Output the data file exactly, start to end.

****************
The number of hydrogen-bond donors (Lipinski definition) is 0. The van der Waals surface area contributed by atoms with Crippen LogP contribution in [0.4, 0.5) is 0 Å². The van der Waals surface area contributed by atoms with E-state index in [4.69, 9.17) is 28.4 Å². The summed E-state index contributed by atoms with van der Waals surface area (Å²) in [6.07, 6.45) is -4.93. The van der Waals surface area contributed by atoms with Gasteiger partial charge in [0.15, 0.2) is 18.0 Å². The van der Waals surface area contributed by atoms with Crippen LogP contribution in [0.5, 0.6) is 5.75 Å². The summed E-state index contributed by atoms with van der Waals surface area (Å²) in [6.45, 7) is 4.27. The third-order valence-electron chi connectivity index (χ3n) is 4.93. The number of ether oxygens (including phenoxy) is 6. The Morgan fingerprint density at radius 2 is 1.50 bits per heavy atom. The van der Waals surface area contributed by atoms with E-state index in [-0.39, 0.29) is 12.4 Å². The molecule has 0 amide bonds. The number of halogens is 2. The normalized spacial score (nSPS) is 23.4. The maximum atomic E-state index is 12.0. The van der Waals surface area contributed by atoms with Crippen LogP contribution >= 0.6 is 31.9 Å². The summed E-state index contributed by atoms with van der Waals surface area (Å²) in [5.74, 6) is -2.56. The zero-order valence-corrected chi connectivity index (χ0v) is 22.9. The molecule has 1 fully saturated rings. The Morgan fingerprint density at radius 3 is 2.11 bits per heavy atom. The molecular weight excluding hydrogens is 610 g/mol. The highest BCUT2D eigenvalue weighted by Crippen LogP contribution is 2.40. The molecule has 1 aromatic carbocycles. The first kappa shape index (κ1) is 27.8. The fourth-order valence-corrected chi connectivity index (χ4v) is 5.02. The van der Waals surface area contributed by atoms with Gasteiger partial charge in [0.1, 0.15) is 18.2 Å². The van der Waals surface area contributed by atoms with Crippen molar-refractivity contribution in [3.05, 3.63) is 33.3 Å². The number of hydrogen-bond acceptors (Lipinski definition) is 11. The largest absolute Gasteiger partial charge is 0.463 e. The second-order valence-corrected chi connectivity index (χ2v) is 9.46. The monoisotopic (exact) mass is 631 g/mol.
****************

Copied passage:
The number of hydrogen-bond donors (Lipinski definition) is 0. The van der Waals surface area contributed by atoms with Crippen LogP contribution in [0.4, 0.5) is 0 Å². The van der Waals surface area contributed by atoms with E-state index in [4.69, 9.17) is 28.4 Å². The summed E-state index contributed by atoms with van der Waals surface area (Å²) in [6.07, 6.45) is -4.93. The van der Waals surface area contributed by atoms with Gasteiger partial charge in [0.15, 0.2) is 18.0 Å². The van der Waals surface area contributed by atoms with Crippen LogP contribution in [0.5, 0.6) is 5.75 Å². The summed E-state index contributed by atoms with van der Waals surface area (Å²) in [6.45, 7) is 4.27. The third-order valence-electron chi connectivity index (χ3n) is 4.93. The number of ether oxygens (including phenoxy) is 6. The Morgan fingerprint density at radius 2 is 1.50 bits per heavy atom. The van der Waals surface area contributed by atoms with E-state index in [-0.39, 0.29) is 12.4 Å². The molecule has 0 amide bonds. The number of halogens is 2. The normalized spacial score (nSPS) is 23.4. The maximum atomic E-state index is 12.0. The van der Waals surface area contributed by atoms with Crippen LogP contribution >= 0.6 is 31.9 Å². The summed E-state index contributed by atoms with van der Waals surface area (Å²) in [5.74, 6) is -2.56. The zero-order valence-corrected chi connectivity index (χ0v) is 22.9. The molecule has 1 fully saturated rings. The Morgan fingerprint density at radius 3 is 2.11 bits per heavy atom. The molecular weight excluding hydrogens is 610 g/mol. The highest BCUT2D eigenvalue weighted by Crippen LogP contribution is 2.40. The molecule has 1 aromatic carbocycles. The first kappa shape index (κ1) is 27.8. The fourth-order valence-corrected chi connectivity index (χ4v) is 5.02. The van der Waals surface area contributed by atoms with Gasteiger partial charge in [0.1, 0.15) is 18.2 Å². The van der Waals surface area contributed by atoms with Crippen molar-refractivity contribution in [3.05, 3.63) is 33.3 Å². The number of hydrogen-bond acceptors (Lipinski definition) is 11. The largest absolute Gasteiger partial charge is 0.463 e. The second-order valence-corrected chi connectivity index (χ2v) is 9.46. The monoisotopic (exact) mass is 631 g/mol.